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Joe Lewis, the British billionaire investor whose family owns Tottenham Hotspur football club, will plead guilty in an insider trading case brought by US authorities.
Lewis last year surrendered to US authorities after being charged with 19 criminal counts, including securities fraud and conspiracy to commit securities fraud and make false statements.
He was accused of giving confidential information about publicly traded companies to friends, private pilots, romantic partners and others, and lending some of them hundreds of thousands of dollars to trade on the knowledge.
Lewis had previously pleaded not guilty in July last year, and his lawyer David Zornow of Skadden Arps said the US government had made an “egregious error in judgment in charging” him. The 86-year-old was then released on a $300mn bond, with his 98-metre yacht Aviva and private plane put up as security.
His change of plea for some of the charges was confirmed by a person familiar with the matter. A lawyer representing Lewis, who is based in the Bahamas, did not immediately respond to a request for comment.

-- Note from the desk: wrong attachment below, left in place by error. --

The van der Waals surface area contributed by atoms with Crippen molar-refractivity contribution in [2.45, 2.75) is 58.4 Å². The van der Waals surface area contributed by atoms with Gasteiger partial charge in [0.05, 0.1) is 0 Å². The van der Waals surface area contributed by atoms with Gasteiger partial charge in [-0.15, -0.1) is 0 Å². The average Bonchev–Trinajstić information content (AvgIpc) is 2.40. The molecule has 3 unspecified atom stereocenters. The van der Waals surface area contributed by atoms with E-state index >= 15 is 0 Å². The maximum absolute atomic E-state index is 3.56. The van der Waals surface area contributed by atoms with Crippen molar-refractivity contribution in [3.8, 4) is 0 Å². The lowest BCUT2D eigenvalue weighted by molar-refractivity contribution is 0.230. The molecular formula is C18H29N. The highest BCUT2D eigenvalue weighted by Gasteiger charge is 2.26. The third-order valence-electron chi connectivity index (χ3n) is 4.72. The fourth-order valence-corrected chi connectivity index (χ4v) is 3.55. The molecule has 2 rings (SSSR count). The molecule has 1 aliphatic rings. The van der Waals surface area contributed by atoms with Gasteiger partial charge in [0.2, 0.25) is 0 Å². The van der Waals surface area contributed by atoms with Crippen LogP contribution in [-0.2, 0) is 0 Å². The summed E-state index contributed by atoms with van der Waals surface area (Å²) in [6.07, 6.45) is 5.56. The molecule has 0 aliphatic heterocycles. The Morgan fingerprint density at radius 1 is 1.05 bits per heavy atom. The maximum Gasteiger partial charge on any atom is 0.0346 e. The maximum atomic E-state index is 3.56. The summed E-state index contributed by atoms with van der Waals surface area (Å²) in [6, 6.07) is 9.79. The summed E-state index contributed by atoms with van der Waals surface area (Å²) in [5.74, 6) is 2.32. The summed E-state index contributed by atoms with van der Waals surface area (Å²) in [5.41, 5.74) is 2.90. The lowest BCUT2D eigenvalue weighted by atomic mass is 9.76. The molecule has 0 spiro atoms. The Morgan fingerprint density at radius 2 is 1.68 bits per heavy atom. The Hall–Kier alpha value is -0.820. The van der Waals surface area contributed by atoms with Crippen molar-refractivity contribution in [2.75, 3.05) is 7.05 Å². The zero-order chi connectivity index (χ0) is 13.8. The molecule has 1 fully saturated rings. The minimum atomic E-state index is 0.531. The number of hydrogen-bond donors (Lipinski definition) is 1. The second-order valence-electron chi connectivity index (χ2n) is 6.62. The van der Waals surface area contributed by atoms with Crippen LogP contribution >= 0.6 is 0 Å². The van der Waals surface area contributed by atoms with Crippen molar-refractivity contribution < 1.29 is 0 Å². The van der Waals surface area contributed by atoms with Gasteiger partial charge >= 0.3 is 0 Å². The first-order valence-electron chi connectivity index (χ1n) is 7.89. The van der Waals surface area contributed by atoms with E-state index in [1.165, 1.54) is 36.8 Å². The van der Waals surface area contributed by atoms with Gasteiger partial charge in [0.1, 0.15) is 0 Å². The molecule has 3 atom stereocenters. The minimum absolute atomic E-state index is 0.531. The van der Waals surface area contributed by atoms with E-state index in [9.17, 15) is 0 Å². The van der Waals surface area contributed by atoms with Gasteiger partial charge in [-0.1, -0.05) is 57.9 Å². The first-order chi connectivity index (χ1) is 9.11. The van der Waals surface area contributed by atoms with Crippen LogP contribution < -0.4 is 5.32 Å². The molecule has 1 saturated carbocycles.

The billionaire real estate investor held a majority stake in English football club Tottenham Hotspur for more than two decades. That shareholding is now owned by a trust on behalf of his family. The Premier League side, which has repeatedly drawn interest from investors in recent years, previously described the charges against Lewis as a “legal matter unconnected with the club”.
Lewis, who was born in an east London pub in 1937, dropped out of school as a teenager and joined his family catering business. He found early success with a chain of themed restaurants before relocating from the UK in 1979 to the Bahamas.
He built a reputation in financial markets for big, speculative trades on currencies, including a profitable bet against sterling ahead of Black Wednesday in 1992, when Britain exited the European exchange rate mechanism. However, he also suffered a $1bn loss after backing Wall Street investment bank Bear Stearns ahead of the financial crisis in 2008.
Lewis is also the founder of Tavistock Group, which owns assets ranging from investments in more than 200 companies to real estate, agriculture and artworks by Pablo Picasso, Henri Matisse and Lucian Freud.